Mean Significant Wave Height, Amplitude of the its Annual Cycle and Mean Wave Energy Flux from Jason-1 and -2 (2001-2016)
|Temporal extent||2001-07-01 -2016-01-31|
|Author(s)||Passaro Marcello1, Schwatke Christian1, Dettmering Denise1, Seitz Florian1|
|Affiliation(s)||1 : Deutsches Geodätisches Forschungsinstitut der Technischen Universität München|
|Note||The global data is provided in .txt format with the following structure: 1st Coloumn: Latitude (degrees from -90 to 90) 2nd Coloumn: Longitude (degrees from -180 to 180) 3rd Coloumn: Physical Variable The 3rd Coloumn corresponds to: 1) Mean Significant Wave Height in meters 2) Amplitude of the Annual Cycle of the Significant Wave Height in meters 3) Mean Wave Energy Flux in kW/m (kiloWatt over meters) Each location corresponds to a latitude-longitude location of the nominal track of the Jason Satellite Altimetry missions at a frequency of 1-Hz, i.e. a track spacing of roughly 7 km.|
|Keyword(s)||Wave Height, Wave Energy, Wave Power, Oceanography, Satellite Altimetry, Coast|
This dataset contains the results of the accepted Nature Communications manuscript entitled "Global coastal attenuation of wind-waves observed with radar altimetry", with the following abstract:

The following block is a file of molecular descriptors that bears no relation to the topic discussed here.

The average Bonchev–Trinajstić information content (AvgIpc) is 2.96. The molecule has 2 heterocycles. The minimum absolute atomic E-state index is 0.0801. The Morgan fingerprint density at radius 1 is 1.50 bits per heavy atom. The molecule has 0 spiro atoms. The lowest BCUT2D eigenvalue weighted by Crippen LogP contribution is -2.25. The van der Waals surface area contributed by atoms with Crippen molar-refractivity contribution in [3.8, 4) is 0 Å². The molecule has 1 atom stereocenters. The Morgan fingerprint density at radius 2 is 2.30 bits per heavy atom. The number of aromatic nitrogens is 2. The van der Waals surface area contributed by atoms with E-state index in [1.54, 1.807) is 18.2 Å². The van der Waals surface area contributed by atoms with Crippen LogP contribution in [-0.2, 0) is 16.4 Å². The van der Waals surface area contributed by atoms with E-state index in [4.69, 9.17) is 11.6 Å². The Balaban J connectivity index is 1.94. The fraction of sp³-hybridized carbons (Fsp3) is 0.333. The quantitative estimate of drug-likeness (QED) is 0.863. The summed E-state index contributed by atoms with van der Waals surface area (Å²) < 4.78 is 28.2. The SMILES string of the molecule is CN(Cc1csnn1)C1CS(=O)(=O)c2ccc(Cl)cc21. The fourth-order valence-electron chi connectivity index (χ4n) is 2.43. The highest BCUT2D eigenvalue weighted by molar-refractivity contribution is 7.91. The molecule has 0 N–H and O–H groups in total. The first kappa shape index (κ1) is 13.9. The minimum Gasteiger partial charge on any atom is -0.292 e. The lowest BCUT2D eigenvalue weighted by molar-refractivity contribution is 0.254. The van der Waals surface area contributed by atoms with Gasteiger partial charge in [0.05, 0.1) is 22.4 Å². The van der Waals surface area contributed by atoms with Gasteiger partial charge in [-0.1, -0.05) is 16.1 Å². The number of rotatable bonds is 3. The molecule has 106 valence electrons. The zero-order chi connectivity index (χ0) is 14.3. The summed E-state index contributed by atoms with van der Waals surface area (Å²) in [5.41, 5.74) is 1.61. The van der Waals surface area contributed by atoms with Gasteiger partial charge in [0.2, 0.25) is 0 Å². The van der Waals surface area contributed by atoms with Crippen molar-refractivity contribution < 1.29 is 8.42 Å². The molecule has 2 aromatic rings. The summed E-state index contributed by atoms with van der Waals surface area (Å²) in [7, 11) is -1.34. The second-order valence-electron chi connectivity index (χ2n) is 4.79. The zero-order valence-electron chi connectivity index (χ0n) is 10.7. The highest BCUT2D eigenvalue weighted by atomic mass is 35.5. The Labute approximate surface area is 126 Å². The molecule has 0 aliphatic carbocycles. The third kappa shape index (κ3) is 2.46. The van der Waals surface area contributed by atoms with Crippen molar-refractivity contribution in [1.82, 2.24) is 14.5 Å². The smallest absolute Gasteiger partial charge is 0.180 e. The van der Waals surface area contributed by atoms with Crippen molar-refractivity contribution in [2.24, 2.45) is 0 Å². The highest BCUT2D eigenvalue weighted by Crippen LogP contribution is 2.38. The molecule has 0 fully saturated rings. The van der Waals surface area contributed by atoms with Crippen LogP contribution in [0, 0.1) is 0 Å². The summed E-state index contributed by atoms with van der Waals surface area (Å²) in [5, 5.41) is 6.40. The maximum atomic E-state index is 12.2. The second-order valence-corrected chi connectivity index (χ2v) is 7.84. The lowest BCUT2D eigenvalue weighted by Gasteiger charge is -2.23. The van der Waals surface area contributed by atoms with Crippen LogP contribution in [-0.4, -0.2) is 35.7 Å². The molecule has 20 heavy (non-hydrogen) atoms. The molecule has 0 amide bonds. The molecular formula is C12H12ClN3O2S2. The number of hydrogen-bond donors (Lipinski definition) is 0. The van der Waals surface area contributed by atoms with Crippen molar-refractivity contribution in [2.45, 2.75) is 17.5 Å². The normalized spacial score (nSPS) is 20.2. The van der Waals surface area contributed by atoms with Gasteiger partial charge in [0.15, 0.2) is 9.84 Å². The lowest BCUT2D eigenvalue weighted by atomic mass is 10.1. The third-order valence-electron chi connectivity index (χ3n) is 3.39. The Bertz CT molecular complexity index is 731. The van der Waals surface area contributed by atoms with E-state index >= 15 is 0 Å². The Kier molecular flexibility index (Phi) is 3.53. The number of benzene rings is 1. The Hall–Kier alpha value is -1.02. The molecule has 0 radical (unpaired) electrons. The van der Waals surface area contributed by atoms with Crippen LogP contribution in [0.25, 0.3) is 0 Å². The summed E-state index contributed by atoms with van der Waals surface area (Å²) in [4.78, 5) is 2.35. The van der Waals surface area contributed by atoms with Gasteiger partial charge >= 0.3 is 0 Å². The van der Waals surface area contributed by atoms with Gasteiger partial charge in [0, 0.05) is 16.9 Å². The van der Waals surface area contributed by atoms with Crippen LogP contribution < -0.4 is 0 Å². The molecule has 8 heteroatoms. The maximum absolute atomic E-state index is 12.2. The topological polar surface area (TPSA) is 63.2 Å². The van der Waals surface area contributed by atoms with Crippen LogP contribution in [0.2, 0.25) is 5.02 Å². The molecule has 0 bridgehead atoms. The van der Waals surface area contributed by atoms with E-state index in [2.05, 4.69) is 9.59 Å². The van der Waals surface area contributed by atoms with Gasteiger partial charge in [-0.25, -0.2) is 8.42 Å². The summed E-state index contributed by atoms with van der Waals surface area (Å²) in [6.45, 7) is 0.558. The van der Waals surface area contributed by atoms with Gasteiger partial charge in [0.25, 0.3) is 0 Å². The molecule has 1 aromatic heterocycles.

Coastal studies of wave climate and evaluations of wave energy resources are mainly regional and based on the use of computationally very expensive models or a network of in-situ data. Considering the significant wave height, satellite radar altimetry provides an established global and relatively long-term source, whose coastal data are nevertheless typically flagged as unreliable within 30 km of the coast. This study exploits the reprocessing of the radar altimetry signals with a dedicated fitting algorithm to retrieve several years of significant wave height records in the coastal zone. We show significant variations in annual cycle amplitudes and mean state in the last 30 km from the coastline compared to offshore, in areas which were up to now not observable with standard radar altimetry. Consequently, a decrease of the average wave energy flux is observed. Globally, we found that the mean significant wave height at 3 km off the coast is on average 22% smaller than offshore, the amplitude of the annual cycle is reduced on average by 14% and the mean energy flux loses 38% of its offshore value.